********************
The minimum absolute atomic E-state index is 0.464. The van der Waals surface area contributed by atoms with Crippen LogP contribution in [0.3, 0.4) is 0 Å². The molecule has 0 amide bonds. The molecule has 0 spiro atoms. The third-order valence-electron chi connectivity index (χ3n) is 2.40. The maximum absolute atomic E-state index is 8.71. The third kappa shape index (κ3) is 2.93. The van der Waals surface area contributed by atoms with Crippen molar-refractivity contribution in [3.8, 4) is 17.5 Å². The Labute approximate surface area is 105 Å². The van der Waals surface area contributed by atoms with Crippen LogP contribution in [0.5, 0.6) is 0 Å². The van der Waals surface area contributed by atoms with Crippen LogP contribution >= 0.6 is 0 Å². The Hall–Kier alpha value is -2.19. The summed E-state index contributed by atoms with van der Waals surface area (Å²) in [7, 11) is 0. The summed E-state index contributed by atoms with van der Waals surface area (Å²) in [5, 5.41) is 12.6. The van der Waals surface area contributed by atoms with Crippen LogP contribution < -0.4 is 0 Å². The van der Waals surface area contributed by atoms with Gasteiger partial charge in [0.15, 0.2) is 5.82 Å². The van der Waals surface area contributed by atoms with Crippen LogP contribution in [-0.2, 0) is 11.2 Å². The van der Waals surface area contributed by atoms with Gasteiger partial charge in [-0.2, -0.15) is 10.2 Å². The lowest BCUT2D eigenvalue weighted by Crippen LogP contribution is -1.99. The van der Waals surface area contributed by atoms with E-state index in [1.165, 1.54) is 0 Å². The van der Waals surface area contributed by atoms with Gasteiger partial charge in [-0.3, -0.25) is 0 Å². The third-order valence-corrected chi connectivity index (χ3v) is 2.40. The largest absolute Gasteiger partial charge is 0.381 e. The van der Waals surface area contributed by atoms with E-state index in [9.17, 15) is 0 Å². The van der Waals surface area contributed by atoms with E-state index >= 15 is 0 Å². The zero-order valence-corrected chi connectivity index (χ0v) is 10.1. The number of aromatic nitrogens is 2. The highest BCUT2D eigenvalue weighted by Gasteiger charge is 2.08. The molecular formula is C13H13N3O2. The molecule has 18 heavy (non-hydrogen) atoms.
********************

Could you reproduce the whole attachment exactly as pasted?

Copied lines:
The minimum absolute atomic E-state index is 0.464. The van der Waals surface area contributed by atoms with Crippen LogP contribution in [0.3, 0.4) is 0 Å². The molecule has 0 amide bonds. The molecule has 0 spiro atoms. The third-order valence-electron chi connectivity index (χ3n) is 2.40. The maximum absolute atomic E-state index is 8.71. The third kappa shape index (κ3) is 2.93. The van der Waals surface area contributed by atoms with Crippen molar-refractivity contribution in [3.8, 4) is 17.5 Å². The Labute approximate surface area is 105 Å². The van der Waals surface area contributed by atoms with Crippen LogP contribution in [0.5, 0.6) is 0 Å². The van der Waals surface area contributed by atoms with Crippen LogP contribution >= 0.6 is 0 Å². The Hall–Kier alpha value is -2.19. The summed E-state index contributed by atoms with van der Waals surface area (Å²) in [7, 11) is 0. The summed E-state index contributed by atoms with van der Waals surface area (Å²) in [5, 5.41) is 12.6. The van der Waals surface area contributed by atoms with Crippen LogP contribution < -0.4 is 0 Å². The van der Waals surface area contributed by atoms with Gasteiger partial charge in [0.15, 0.2) is 5.82 Å². The van der Waals surface area contributed by atoms with Crippen LogP contribution in [-0.2, 0) is 11.2 Å². The van der Waals surface area contributed by atoms with Gasteiger partial charge in [-0.2, -0.15) is 10.2 Å². The lowest BCUT2D eigenvalue weighted by Crippen LogP contribution is -1.99. The van der Waals surface area contributed by atoms with E-state index in [1.165, 1.54) is 0 Å². The van der Waals surface area contributed by atoms with Gasteiger partial charge in [-0.3, -0.25) is 0 Å². The third-order valence-corrected chi connectivity index (χ3v) is 2.40. The largest absolute Gasteiger partial charge is 0.381 e. The van der Waals surface area contributed by atoms with E-state index in [9.17, 15) is 0 Å². The van der Waals surface area contributed by atoms with E-state index >= 15 is 0 Å². The zero-order valence-corrected chi connectivity index (χ0v) is 10.1. The number of aromatic nitrogens is 2. The highest BCUT2D eigenvalue weighted by Gasteiger charge is 2.08. The molecular formula is C13H13N3O2. The molecule has 18 heavy (non-hydrogen) atoms.